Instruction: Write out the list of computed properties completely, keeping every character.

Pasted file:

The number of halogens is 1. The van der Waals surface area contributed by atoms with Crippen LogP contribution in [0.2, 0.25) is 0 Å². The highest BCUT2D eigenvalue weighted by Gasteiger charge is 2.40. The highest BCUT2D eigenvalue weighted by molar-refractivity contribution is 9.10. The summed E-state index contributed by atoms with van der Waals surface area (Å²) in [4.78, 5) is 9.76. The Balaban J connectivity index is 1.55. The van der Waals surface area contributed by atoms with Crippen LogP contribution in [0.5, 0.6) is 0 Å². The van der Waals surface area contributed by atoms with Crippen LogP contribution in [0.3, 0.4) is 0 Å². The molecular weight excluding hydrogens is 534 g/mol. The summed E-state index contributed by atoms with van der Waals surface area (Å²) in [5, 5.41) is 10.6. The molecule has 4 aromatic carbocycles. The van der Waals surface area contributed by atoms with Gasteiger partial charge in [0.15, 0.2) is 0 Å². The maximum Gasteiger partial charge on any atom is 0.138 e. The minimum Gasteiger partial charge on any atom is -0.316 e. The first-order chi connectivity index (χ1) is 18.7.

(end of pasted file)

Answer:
The number of halogens is 1. The van der Waals surface area contributed by atoms with Crippen LogP contribution in [0.2, 0.25) is 0 Å². The highest BCUT2D eigenvalue weighted by Gasteiger charge is 2.40. The highest BCUT2D eigenvalue weighted by molar-refractivity contribution is 9.10. The summed E-state index contributed by atoms with van der Waals surface area (Å²) in [4.78, 5) is 9.76. The Balaban J connectivity index is 1.55. The van der Waals surface area contributed by atoms with Crippen LogP contribution in [0.5, 0.6) is 0 Å². The van der Waals surface area contributed by atoms with Crippen LogP contribution in [0.3, 0.4) is 0 Å². The molecular weight excluding hydrogens is 534 g/mol. The summed E-state index contributed by atoms with van der Waals surface area (Å²) in [5, 5.41) is 10.6. The molecule has 4 aromatic carbocycles. The van der Waals surface area contributed by atoms with Gasteiger partial charge in [0.15, 0.2) is 0 Å². The maximum Gasteiger partial charge on any atom is 0.138 e. The minimum Gasteiger partial charge on any atom is -0.316 e. The first-order chi connectivity index (χ1) is 18.7.